Clinton reassures nation's children

April 23, 1995|By Susan Baer | Susan Baer,Washington Bureau of The Sun

WASHINGTON -- As 4-year-old Rusty Mawn walked last week into the federal building where his mother works and where he attends day care, the young redhead from Hyattsville was perplexed at the heightened security.

Why were he and his mom being forced to enter through a different part of the building, he wanted to know?

Was it because their usual entrance was "closer to the bomb?"

Rusty and his 6-year-old sister, Allyson, were among two dozen children, most of them the children of federal workers from Maryland and the District of Columbia, who sat cross-legged on the floor of the Oval Office yesterday as President Clinton and the first lady tried to help them deal with their questions and fears about the Oklahoma City bombing.

Using his weekly radio address to talk to children and their parents about the tragedy, in which a number of children were killed and injured, Mr. Clinton told children that "it's OK to be frightened by something as bad as this."

Hillary Rodham Clinton, who along with her husband spoke in quiet, solemn tones, told the youngsters that "there are many more good people in the world than bad and evil people."

"Think of all the police officers and the firefighters, the doctors and the nurses, all of the neighbors and the rescue workers, all of the people who have come to help all of those who were hurt in Oklahoma," she said.

She advised the children, who ranged from age 4 to 13, to talk to their parents, grandparents and teachers about "how you are feeling inside," and perhaps plant a tree or send a letter or drawing, toy or present to children in Oklahoma.

Mr. Clinton, wearing a bright red tie with figures of children on it, spoke mainly to parents, urging them to talk to their children about the disaster.

"At times like this," he said, "nothing is more important for parents to do than to simply explain what has happened to the children and then to reassure your own children about their future."

Citing the advice of experts, he told parents to encourage their children to talk about their feelings, but then reassure them.

"Make sure to tell them without any hesitation that the evil people who committed this crime are going to be found and punished," he said.

"Tell them that I have promised -- every child, every parent, every person in America -- that when we catch the people who did this, we will make sure that they can never hurt another child again -- ever."

He said, "most important of all," parents should go out of their way in the next several days to tell children how much they are loved and cared about.

"We cannot let the terrible actions of a few terrible people frighten us any more than they already have," he said.

Mr. Clinton spent a few minutes after his brief address trying to elicit questions and remarks from the children, but most of them were too bashful to speak.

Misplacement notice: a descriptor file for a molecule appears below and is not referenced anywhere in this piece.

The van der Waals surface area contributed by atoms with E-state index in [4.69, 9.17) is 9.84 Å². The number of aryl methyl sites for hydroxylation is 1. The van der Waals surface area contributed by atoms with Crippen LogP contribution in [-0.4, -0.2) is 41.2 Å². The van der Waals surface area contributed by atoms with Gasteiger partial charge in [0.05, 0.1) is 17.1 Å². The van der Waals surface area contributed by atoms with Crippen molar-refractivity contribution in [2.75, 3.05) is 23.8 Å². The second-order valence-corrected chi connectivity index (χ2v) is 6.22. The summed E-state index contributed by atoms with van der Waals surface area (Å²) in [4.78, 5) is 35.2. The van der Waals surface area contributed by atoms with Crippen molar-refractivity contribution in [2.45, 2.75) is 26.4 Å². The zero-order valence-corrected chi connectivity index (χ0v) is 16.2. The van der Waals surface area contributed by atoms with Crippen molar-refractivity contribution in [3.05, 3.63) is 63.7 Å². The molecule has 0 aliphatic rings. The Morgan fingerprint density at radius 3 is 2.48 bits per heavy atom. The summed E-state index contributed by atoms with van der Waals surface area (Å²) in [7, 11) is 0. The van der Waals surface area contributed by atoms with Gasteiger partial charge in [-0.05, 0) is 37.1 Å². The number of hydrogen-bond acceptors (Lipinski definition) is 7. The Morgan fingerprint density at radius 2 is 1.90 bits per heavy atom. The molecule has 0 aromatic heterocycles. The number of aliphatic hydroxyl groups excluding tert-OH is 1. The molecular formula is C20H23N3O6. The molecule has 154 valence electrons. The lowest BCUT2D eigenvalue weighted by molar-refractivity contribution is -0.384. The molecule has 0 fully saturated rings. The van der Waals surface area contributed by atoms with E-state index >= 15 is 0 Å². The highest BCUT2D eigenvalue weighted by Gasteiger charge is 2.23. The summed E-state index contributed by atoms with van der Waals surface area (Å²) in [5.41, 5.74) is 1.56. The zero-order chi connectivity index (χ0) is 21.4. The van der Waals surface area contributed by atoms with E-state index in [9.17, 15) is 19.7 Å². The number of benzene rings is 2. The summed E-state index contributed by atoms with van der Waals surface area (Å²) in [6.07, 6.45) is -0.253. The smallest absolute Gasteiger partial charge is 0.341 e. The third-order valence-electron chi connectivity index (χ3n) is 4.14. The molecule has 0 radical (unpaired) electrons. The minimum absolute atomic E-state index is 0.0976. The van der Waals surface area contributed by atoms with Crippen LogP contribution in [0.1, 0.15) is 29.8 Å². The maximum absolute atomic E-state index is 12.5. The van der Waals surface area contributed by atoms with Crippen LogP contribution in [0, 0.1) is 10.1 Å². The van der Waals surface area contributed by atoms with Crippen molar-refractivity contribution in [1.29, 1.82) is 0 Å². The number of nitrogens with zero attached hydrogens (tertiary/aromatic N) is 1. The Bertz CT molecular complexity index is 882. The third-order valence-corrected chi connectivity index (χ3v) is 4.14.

"It was mean," said one child.

"I think they should be in jail," said another.

"I feel really bad for the people that died and the people that are in the hospital, especially for the parents, because it's really hard to lose a child," said 8-year-old Michaela Doyle.

Most of the children's parents, who also attended the Oval Office address, work at government agencies that had offices in Oklahoma's Alfred P. Murrah Federal Building.

Timothy L. Miller of Olney, a Secret Service agent in Washington, said the bombing was "very painful" for him and his family since so many Secret Service agents, including some he knew, were killed in the blast.

"Law enforcement is a dangerous job, period. This just amplifies how dangerous it is," said the father of three outside the White House after the event.

"All of us realize the danger, but the impact on the families is hard to explain.

"We find it very hard to explain to our children a tragedy of this magnitude. We've tried to explain that there are evil people and we can't explain the things that they do," he said.

"But there are more good people than evil people."

His 12-year-old son, Aaron, said he was "surprised someone would do that to innocent people" and "scared 'cause it could happen here -- even in my dad's office."

Another parent, Don Heffernan, who works at the General Services Administration, said some of his colleagues told him that their children didn't want them going to work last week.

Rusty Mawn's mother, Shawn Freeman, a manager at the Department of Housing and Urban Development, said that she, too, had been grappling with her son's fears.

"He's a deep thinker; he doesn't talk about it much, but then he'll come out with a question," said the Hyattsville mother.

"He wants to know what makes people mean.

"That's a tough one."

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